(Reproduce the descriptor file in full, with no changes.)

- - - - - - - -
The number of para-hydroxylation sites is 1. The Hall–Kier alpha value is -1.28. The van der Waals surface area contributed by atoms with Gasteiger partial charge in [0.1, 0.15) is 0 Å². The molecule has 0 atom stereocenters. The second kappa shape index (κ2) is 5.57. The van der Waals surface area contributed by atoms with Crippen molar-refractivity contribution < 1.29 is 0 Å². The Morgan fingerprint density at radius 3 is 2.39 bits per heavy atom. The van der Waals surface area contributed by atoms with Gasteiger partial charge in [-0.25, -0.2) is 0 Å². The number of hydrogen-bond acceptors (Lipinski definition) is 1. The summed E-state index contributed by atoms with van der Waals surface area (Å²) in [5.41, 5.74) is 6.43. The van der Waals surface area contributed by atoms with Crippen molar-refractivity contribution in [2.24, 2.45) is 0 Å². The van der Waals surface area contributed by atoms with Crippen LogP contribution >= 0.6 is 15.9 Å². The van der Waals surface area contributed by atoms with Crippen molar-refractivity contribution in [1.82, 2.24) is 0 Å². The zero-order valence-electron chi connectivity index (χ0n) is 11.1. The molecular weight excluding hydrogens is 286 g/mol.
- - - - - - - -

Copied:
The number of para-hydroxylation sites is 1. The Hall–Kier alpha value is -1.28. The van der Waals surface area contributed by atoms with Gasteiger partial charge in [0.1, 0.15) is 0 Å². The molecule has 0 atom stereocenters. The second kappa shape index (κ2) is 5.57. The van der Waals surface area contributed by atoms with Crippen molar-refractivity contribution < 1.29 is 0 Å². The Morgan fingerprint density at radius 3 is 2.39 bits per heavy atom. The van der Waals surface area contributed by atoms with Gasteiger partial charge in [-0.25, -0.2) is 0 Å². The number of hydrogen-bond acceptors (Lipinski definition) is 1. The summed E-state index contributed by atoms with van der Waals surface area (Å²) in [5.41, 5.74) is 6.43. The van der Waals surface area contributed by atoms with Crippen molar-refractivity contribution in [2.24, 2.45) is 0 Å². The van der Waals surface area contributed by atoms with Crippen LogP contribution >= 0.6 is 15.9 Å². The van der Waals surface area contributed by atoms with Crippen molar-refractivity contribution in [1.82, 2.24) is 0 Å². The zero-order valence-electron chi connectivity index (χ0n) is 11.1. The molecular weight excluding hydrogens is 286 g/mol.